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Light relief, part 2: the case of the mysterious reflection « The Polar Museum: news blog

The Polar Museum: news blog

Light relief, part 2: the case of the mysterious reflection

In a previous post, I talked about some of the ways that we conservators monitor the amount of light coming into our galleries. That post showed a typical week’s light and UV data from a showcase:


This data comes from our Arctic clothing case and shows what we are looking for ideally: low(ish) light levels generally, no light during the two days that the museum is closed, and no UV at all.

Sometimes, however, your data looks a bit more like this:


This is a graph of light and UV data from the same Arctic clothing case in August 2012. The light levels in this case are far from perfect: the light (the green line) is too high overall and there is some UV (the purple line) registering on one of the days. The thing that really concerned me, however, was the sudden spikes that happen each day in the early evening. For half an hour only, the light levels shoot up so high that they are literally off the scale.

To see what’s going on, we can look at the data for just a single day, Sunday 5 August 2012 (click on the image below to see a larger version):


Our transmitters are set to monitor every half hour, and between 6.30pm and 7pm, you can see the light levels jump from 131 lux to 1245 lux … and then at 7.30pm drop down again to 176 lux.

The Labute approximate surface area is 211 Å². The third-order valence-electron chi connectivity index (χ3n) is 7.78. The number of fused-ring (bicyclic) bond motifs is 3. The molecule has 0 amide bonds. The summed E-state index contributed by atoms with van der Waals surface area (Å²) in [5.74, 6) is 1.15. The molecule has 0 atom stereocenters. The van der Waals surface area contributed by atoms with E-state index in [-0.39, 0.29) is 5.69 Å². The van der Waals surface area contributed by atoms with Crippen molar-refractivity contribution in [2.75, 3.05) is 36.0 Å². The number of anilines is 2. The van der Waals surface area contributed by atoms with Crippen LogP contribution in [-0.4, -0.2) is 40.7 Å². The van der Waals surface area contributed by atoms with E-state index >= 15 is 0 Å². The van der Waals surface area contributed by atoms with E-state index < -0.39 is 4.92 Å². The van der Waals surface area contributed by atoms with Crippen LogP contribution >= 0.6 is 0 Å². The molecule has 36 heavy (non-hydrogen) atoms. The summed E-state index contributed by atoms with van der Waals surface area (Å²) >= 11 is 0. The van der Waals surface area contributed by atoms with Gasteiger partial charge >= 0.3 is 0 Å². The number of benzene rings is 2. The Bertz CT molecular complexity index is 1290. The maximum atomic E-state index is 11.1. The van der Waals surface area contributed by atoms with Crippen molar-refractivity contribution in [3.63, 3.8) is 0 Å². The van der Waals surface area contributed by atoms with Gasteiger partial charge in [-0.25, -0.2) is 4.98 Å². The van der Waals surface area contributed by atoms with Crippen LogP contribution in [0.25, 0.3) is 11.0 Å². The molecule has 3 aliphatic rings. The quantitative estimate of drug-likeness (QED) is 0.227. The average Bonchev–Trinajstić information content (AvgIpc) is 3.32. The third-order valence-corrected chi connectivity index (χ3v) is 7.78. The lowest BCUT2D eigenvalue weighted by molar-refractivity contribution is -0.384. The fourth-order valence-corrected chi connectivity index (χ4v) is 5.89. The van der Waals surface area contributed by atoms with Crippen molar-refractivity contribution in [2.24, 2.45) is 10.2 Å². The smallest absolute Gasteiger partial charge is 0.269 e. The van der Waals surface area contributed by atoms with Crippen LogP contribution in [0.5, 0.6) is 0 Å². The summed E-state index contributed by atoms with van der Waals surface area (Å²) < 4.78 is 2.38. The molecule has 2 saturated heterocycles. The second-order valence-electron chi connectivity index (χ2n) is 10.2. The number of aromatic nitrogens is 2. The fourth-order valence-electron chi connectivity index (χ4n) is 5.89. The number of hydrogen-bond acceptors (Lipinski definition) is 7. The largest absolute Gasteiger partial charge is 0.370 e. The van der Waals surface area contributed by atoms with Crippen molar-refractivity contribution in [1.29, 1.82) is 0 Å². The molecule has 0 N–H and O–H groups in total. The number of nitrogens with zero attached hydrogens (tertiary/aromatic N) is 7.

After a bit of investigation, we realised the (unwitting) culprits: our neighbours on Lensfield Road! As the sun sets, it gets low enough to hit the windows of the three-storey buildings opposite the museum. One of these windows is in exactly the right position to reflect a shaft of light through the museum windows and into the Arctic clothing showcase. This only happens between late May and late August, and only in the early evenings. On 5 August (the day shown in the graph above), the sun typically sets at 7.40pm, which is why the spikes in light levels were seen about half an hour before that.

Sometimes, simple solutions are the best. I made a curtain from blackout lining material, and we put it over the showcase when the museum closes at 4pm. The reflections from the buildings opposite all happen after opening hours, so it doesn’t matter that we’ve hidden some of our nicest objects behind a curtain! We’ve been doing this for two years now: here you can see Willow taking the curtain down just before the museum opens in the morning (you can also see the transmitter that measures light at the bottom of the case).

Willow and curtain

The graphs below show data from August 2012 (left) and August 2014 (right). It’s still not perfect, but you can see that it’s a lot better than it was. However, remembering to put up and take down the curtain is not always convenient, so we’re currently looking into other ways to block light from coming into the gallery and hitting this showcase – I’ll write about some of these next time!

light_riley_aug12 light_riley_aug14


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